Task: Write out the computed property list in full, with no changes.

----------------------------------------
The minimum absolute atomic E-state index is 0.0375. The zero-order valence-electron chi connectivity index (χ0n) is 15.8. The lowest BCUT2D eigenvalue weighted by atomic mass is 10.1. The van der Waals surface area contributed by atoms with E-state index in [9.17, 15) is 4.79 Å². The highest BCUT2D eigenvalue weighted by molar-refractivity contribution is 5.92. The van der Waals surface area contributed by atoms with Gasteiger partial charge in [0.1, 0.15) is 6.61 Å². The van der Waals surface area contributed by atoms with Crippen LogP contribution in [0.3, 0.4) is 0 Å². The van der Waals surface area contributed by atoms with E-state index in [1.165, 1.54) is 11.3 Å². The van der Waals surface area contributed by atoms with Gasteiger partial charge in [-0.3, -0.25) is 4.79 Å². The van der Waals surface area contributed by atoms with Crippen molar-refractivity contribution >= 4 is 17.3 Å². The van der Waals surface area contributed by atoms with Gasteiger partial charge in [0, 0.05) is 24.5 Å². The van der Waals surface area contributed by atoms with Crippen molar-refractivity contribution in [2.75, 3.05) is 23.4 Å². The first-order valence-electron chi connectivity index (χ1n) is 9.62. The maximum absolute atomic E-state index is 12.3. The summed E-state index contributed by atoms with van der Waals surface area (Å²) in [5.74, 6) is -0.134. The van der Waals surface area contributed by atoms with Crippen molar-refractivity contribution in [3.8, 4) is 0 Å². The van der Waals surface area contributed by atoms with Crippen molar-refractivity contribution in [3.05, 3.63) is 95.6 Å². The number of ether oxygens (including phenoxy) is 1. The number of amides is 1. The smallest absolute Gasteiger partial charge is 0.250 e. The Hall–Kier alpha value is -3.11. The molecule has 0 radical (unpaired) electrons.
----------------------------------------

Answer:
The minimum absolute atomic E-state index is 0.0375. The zero-order valence-electron chi connectivity index (χ0n) is 15.8. The lowest BCUT2D eigenvalue weighted by atomic mass is 10.1. The van der Waals surface area contributed by atoms with E-state index in [9.17, 15) is 4.79 Å². The highest BCUT2D eigenvalue weighted by molar-refractivity contribution is 5.92. The van der Waals surface area contributed by atoms with Gasteiger partial charge in [0.1, 0.15) is 6.61 Å². The van der Waals surface area contributed by atoms with Crippen LogP contribution in [0.3, 0.4) is 0 Å². The van der Waals surface area contributed by atoms with E-state index in [1.165, 1.54) is 11.3 Å². The van der Waals surface area contributed by atoms with Gasteiger partial charge in [-0.3, -0.25) is 4.79 Å². The van der Waals surface area contributed by atoms with Crippen molar-refractivity contribution >= 4 is 17.3 Å². The van der Waals surface area contributed by atoms with Gasteiger partial charge in [0, 0.05) is 24.5 Å². The van der Waals surface area contributed by atoms with Crippen molar-refractivity contribution in [2.75, 3.05) is 23.4 Å². The first-order valence-electron chi connectivity index (χ1n) is 9.62. The maximum absolute atomic E-state index is 12.3. The summed E-state index contributed by atoms with van der Waals surface area (Å²) in [5.74, 6) is -0.134. The van der Waals surface area contributed by atoms with Crippen molar-refractivity contribution in [3.8, 4) is 0 Å². The van der Waals surface area contributed by atoms with Crippen molar-refractivity contribution in [3.05, 3.63) is 95.6 Å². The number of ether oxygens (including phenoxy) is 1. The number of amides is 1. The smallest absolute Gasteiger partial charge is 0.250 e. The Hall–Kier alpha value is -3.11. The molecule has 0 radical (unpaired) electrons.